To be at the forefront of the pastry station of an entire Four Seasons hotel in such an emblematic place as Sant Joan de Cap Ferrat, next to Nice, it is necessary to be able to stand out in several aspects. For example, being a complete professional and enjoying a well-crafted personality, as demonstrated by Florent Margaillan on his last visit to Barcelona. There, he displayed a patisserie that is in love with the product and has a special fondness for red berries. But above all, he exhibited a contemporary pastry that is committed to flavor and not only aesthetics, and which works the formulation to respond meaningfully to the concerns of today’s consumer. at so good #24 we could enjoy his philosophy through two of his most emblematic creations.
Less sweetness, more lightness and everything you need to turn each dessert into a gourmet show. We see this in his large-format cakes, with the Napoleon millefeuille at the top, a cake that has given him international fame and is in high demand, which shows that patisserie continues to be a unique vehicle when it comes to sharing. But also in other products such as the tartlet version of the Black Forest cake, in which we appreciate a good command of the textures and an interesting adaptation of this universal classic.
Florent Margaillan, although relatively young, has developed an intense career that has led him to large hotels in Paris and Morocco. He has also shared responsibility at the three-star Lasserre, alongside one of its main influences, Claire Heitzler. Also, no less important is his time spent in the competition arena, with the victory in 2010 of the French Dessert Championship, and with the stumbling block of the MOF pâtissier that he could not make his own. All in all, he sees in these, and other confectionery contests, the opportunity to experience “an accelerator of learning”, which he has later been able to put into magnificent practice, not only at the head of the aforementioned Four Season in Nice, but also in numerous books, courses and seminars.
The creations must be recognizable, and the flavors must be the same. Our job is to make them more contemporary
In short, Florent Margaillan preaches a return to the essence, to a ‘hyper gourmand’ patisserie, in which it is important to preserve one’s identity, maintain the appearance and taste of the great classics, which simply have to be made ‘more contemporary’ , he explains, with less sweetness and more digestible.
What did victory in the Championnat de France du Dessert mean to you? florent margaillan
It motivates you to improve yourself, to go a little further each day, contests are accelerators of learning.
What are the key experiences in your career that have defined you professionally?
My first home was the Four Seasons George V in Paris. There, I learned the basics of the trade. The three years at the Lasserre in Paris, alongside Claire Heitzler, helped me to immerse myself in his attachment to taste and to work with the highest demands. And the three years I spent in Morocco, at the Royal Mansour, have also been very rich both professionally and personally. I discovered another culture, new products, and a very rich gastronomy with a different approach.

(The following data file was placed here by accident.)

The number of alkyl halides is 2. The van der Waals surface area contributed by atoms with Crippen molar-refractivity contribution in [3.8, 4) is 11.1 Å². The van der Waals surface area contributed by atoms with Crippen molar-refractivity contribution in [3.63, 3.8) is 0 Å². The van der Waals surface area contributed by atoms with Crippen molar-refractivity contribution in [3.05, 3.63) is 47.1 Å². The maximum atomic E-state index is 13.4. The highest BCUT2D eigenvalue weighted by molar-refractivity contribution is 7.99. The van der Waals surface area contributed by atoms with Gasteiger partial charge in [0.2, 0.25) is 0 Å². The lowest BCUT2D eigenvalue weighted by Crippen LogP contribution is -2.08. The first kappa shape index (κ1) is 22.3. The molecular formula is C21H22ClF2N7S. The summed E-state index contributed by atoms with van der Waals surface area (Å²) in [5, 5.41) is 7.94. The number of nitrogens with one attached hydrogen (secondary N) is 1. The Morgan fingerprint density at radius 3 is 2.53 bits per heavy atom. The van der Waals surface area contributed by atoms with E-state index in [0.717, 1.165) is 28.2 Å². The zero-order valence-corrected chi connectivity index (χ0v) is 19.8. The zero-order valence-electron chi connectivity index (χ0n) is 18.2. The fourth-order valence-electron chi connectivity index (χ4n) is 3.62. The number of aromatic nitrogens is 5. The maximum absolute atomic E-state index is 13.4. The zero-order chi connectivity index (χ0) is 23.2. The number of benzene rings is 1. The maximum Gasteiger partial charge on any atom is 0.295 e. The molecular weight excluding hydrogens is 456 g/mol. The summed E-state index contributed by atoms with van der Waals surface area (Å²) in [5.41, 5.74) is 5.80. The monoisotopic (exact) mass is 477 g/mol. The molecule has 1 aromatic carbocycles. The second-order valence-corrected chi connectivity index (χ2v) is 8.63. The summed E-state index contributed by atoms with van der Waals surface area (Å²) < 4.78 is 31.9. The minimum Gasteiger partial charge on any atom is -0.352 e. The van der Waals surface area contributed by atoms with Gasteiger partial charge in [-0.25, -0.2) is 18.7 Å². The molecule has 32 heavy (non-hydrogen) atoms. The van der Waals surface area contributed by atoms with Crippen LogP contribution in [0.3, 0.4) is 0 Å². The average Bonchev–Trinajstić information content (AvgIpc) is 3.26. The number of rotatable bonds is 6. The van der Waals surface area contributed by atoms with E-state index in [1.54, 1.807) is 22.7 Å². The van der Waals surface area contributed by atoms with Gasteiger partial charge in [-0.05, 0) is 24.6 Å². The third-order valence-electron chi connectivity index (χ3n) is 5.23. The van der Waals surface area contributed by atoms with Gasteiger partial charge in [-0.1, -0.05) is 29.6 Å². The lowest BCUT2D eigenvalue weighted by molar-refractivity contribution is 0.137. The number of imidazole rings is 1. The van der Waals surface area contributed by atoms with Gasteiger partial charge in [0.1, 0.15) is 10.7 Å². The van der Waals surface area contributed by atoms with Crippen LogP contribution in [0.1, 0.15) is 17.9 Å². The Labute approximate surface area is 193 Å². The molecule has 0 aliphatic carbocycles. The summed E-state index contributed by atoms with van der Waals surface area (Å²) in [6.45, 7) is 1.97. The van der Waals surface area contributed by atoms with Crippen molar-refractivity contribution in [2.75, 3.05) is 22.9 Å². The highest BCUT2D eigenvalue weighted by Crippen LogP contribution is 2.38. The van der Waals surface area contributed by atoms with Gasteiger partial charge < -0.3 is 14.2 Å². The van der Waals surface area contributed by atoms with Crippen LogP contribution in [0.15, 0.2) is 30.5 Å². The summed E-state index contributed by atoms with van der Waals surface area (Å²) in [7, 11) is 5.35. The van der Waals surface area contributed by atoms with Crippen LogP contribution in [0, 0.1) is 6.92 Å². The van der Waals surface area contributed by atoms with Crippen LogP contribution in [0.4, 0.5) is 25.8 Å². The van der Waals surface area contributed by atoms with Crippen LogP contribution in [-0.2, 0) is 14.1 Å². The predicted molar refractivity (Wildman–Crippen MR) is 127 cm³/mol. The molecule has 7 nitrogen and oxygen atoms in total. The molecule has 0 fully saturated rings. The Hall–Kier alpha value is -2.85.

I like the pastry to not be excessively sweet, that you find sharp flavors. I also like discovering different textures.
Tell us about the assortment of pastries that you usually make. What types of cakes and desserts do you usually make? How would you define them?
I like all types of pastry; I get involved in a cake the same way I do in a gastronomic restaurant dessert. I insist, a lot, to my team that the most important thing is the flavor, and then the visual comes second. I like the pastry to not be excessively sweet, that you find sharp flavors. I also like discovering different textures. I am inclined to use fruit and nuts and, in general, I like my pastry to be light, but very gourmand.
We are surprised by your commitment to large formats, such as Napoleon millefeuille. Is there really a demand for this type of giant cake? In what context do you see that it makes the most sense?
Yes, they are in demand! We are in a very visual era of patisserie, but today we are also living a kind of return to the basics, towards products simply hyper-gourmand, that we feel like biting. We serve this Napoleon cake on birthdays or anniversaries, for example, they are especially appreciated in moments to share with friends or family.
Tradition versus modernity: How do you manage the great pastry classics? How do you give it your own personal touch?
I think that first of all, we have to preserve our own identity. So the creations are recognizable, and the flavors need to be the same. Our job is to make them more contemporary, that is, less sweet and more digestible.
But I think we should go even further, and not only think about a specific result or fashion. We must find a way to make our pastries, the products we use, their origins, and how these pastries are consumed.
Are you considering any type of product that responds to the growing concern for a healthy diet, or to avoid certain ingredients (gluten, animal products)?
There are many recipes in which we can replace flour with corn or potato starch, without changing the flavor or the texture. There are many possibilities to provide a solution to any intolerances.
Right now, we are contemplating a true enthusiasm towards a healthier, vegan pastry, and I think that it is a good thing, because it forces us to work in a different way. But I think we should go even further, and not only think about a specific result or fashion. We must find a way to make our pastries, the products we use, their origins, and how these pastries are consumed. It is important to create a patisserie that remains gourmand and tasty, but one that is also rational and respectful of the planet.